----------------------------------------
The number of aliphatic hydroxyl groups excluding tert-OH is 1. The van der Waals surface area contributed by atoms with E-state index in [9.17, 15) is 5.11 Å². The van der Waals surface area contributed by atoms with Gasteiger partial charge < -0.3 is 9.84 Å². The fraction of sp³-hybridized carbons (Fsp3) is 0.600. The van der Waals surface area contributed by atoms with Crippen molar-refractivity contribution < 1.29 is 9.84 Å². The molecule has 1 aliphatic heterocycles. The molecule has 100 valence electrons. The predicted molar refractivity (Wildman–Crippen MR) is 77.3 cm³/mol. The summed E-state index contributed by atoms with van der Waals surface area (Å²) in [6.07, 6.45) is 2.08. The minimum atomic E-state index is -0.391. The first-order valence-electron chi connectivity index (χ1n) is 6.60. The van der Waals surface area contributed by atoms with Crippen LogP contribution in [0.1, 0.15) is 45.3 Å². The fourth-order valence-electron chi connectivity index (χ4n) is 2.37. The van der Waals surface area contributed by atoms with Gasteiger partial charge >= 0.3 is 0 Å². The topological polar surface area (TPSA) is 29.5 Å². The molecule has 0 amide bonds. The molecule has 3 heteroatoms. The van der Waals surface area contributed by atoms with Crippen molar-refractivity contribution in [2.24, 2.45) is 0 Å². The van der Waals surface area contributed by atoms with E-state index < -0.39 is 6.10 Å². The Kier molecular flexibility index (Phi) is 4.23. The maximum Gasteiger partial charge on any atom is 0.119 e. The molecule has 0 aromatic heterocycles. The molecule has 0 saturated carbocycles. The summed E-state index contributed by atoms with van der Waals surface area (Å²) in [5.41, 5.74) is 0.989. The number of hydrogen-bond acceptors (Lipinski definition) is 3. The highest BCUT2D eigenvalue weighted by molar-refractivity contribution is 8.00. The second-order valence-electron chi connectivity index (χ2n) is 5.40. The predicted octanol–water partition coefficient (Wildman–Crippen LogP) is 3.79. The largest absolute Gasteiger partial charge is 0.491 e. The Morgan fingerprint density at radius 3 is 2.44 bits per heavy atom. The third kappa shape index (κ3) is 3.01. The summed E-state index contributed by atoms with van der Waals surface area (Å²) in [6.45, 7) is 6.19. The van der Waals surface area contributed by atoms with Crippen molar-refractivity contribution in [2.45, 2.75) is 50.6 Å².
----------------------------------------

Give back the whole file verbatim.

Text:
The number of aliphatic hydroxyl groups excluding tert-OH is 1. The van der Waals surface area contributed by atoms with E-state index in [9.17, 15) is 5.11 Å². The van der Waals surface area contributed by atoms with Gasteiger partial charge < -0.3 is 9.84 Å². The fraction of sp³-hybridized carbons (Fsp3) is 0.600. The van der Waals surface area contributed by atoms with Crippen molar-refractivity contribution < 1.29 is 9.84 Å². The molecule has 1 aliphatic heterocycles. The molecule has 100 valence electrons. The predicted molar refractivity (Wildman–Crippen MR) is 77.3 cm³/mol. The summed E-state index contributed by atoms with van der Waals surface area (Å²) in [6.07, 6.45) is 2.08. The minimum atomic E-state index is -0.391. The first-order valence-electron chi connectivity index (χ1n) is 6.60. The van der Waals surface area contributed by atoms with Crippen LogP contribution in [0.1, 0.15) is 45.3 Å². The fourth-order valence-electron chi connectivity index (χ4n) is 2.37. The van der Waals surface area contributed by atoms with Gasteiger partial charge >= 0.3 is 0 Å². The topological polar surface area (TPSA) is 29.5 Å². The molecule has 0 amide bonds. The molecule has 3 heteroatoms. The van der Waals surface area contributed by atoms with Crippen molar-refractivity contribution in [2.24, 2.45) is 0 Å². The van der Waals surface area contributed by atoms with E-state index < -0.39 is 6.10 Å². The Kier molecular flexibility index (Phi) is 4.23. The maximum Gasteiger partial charge on any atom is 0.119 e. The molecule has 0 aromatic heterocycles. The molecule has 0 saturated carbocycles. The summed E-state index contributed by atoms with van der Waals surface area (Å²) in [5.41, 5.74) is 0.989. The number of hydrogen-bond acceptors (Lipinski definition) is 3. The highest BCUT2D eigenvalue weighted by molar-refractivity contribution is 8.00. The second-order valence-electron chi connectivity index (χ2n) is 5.40. The predicted octanol–water partition coefficient (Wildman–Crippen LogP) is 3.79. The largest absolute Gasteiger partial charge is 0.491 e. The Morgan fingerprint density at radius 3 is 2.44 bits per heavy atom. The third kappa shape index (κ3) is 3.01. The summed E-state index contributed by atoms with van der Waals surface area (Å²) in [6.45, 7) is 6.19. The van der Waals surface area contributed by atoms with Crippen molar-refractivity contribution in [2.45, 2.75) is 50.6 Å².